Getting them replaced? Well, you better be under warranty, or you need to hope that the person on the other side of the phone will be nice to you. LG acknowledged the issue in January, and basically gave the response of “yeah, this is a thing, and if something happens to yours we’ll see what we can do“. This, after misdiagnosing a few devices and making improper repairs (a nightmare I had when my Dell desktop computer literally blew up in 2004 and they charged me $160 for a motherboard before admitting it was a power supply problem).

Coincidentally, motherboards are the issue here too; it seems that nearly every unit they’ve shipped out or manufactured has an issue with contacts getting loose, especially if heat is involved. As many know, the Snapdragon 808, while not as power-hungry as the faster 810 of the same year, starts sweating when you do such insane things as having your camera on for 30 seconds or going outside between the months of April and October. Needless to say, a motherboard that buckles under heat and a processor that is seems to have the eternal flame of Charmander’s tail aren’t really a good mix.

LG’s solution is to either fix the contacts or swap the motherboard, but both of these options basically just reset your ticking time bomb. That’s great if you really, really love the G4, and believe me; I did. But if you’re someone who needs their phone for the sake of work at all times, you’re leaving someone hanging without a device, only to pat them on the back and say “We’ll be around to help you again soon. Probably. Maybe.”

Had I known this when I picked the G4, I would’ve picked a different device. But I didn’t, and kept soldiering on; even when the update to Android 6.0 Marshmallow ruined all stability for my Bluetooth headphones, speakers, and soundbar (another known problem). After all, the phone had features that catered to me and buying a new flagship after a year would be ridiculous, right?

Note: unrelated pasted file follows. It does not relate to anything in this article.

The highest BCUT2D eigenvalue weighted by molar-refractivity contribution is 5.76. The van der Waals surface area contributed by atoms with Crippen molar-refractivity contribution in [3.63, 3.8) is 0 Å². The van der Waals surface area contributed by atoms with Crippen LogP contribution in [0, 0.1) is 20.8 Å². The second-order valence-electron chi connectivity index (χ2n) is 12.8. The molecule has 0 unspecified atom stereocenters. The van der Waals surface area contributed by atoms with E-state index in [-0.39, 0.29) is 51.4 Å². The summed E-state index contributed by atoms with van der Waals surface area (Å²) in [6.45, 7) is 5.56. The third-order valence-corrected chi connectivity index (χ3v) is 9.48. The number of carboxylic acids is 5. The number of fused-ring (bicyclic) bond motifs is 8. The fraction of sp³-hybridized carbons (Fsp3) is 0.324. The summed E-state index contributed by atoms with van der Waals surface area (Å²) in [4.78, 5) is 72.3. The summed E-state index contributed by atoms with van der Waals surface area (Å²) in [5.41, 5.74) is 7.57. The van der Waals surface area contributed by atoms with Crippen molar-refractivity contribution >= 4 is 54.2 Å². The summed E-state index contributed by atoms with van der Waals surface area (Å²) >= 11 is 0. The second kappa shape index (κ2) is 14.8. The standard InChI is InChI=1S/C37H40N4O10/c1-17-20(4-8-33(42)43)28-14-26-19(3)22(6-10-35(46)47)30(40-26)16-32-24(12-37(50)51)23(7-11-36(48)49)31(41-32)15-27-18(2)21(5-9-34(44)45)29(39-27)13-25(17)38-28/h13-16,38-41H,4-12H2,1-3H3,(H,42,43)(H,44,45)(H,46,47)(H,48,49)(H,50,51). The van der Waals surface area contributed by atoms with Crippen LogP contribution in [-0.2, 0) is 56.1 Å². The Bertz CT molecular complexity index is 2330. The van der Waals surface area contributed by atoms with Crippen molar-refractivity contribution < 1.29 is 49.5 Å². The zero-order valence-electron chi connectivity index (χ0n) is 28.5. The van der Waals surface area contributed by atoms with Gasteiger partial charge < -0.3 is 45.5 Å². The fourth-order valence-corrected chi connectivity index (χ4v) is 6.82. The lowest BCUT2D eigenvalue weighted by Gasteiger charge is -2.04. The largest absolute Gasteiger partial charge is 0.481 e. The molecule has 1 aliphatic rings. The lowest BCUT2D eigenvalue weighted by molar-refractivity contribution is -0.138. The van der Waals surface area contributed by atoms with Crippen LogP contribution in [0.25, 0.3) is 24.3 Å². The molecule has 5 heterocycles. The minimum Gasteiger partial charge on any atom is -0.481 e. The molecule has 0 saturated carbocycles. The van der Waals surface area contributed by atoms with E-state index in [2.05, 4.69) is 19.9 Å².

Anyway, you all can probably guess how this ends. About a week and a half ago, Chris dropped me off at my building after a journey to scenic Etobicoke for the CWHL draft. I got a phone call while walking towards my the door asking when I’d be home. I said I was 45 seconds away, hung up, and put my G4 in my pocket. I got upstairs, pulled it out to plug it into the charger, and noticed it was off.

Tried to turn it on. It wouldn’t. Waited an hour. Bootloop. Waited another hour. Got to the lock screen and it froze. Since then, I’ve tried it once or twice a day, and I usually get one of those three outcomes. I don’t know if I’m going to bother calling LG here; I’m going to miss some features, but what are they going to do for me? Send me a phone with another faulty motherboard that’s going to collapse on me in the middle of a media scrum in a few months, or when I’m trying to find my way home at 2AM? I could resell the new one or give it to my brother, but then I’d feel guilty when heartbreak happens to the new owner.

Quite honestly, it’s insane that this problem has persisted across so many variants of this device for so long and that LG is playing the “case by case basis” game. You look at a scenario like Samsung’s this week where they recalled every new Galaxy Note 7 on earth because a few of them had potentially explosive batteries; granted, there’s more physical danger to the owner in that scenario, but the point was that Samsung was proactive about their product’s fatal flaw and took no chances, hitting the proverbial panic button with fewer than 50 reports of problems.

As it stands, I’d be hard pressed to recommend an LG device, especially a flagship phone in the foreseeable future. That could change; I swore off Dell after the explosive desktop and a decade of improvements led me back to them for my main laptop (the XPS 13), but until then, the amount of trouble they’ve put others through make it impossible to put in a good word. Especially when “at least it has this cool feature!” leads to me reaching towards a silicon and plastic brick.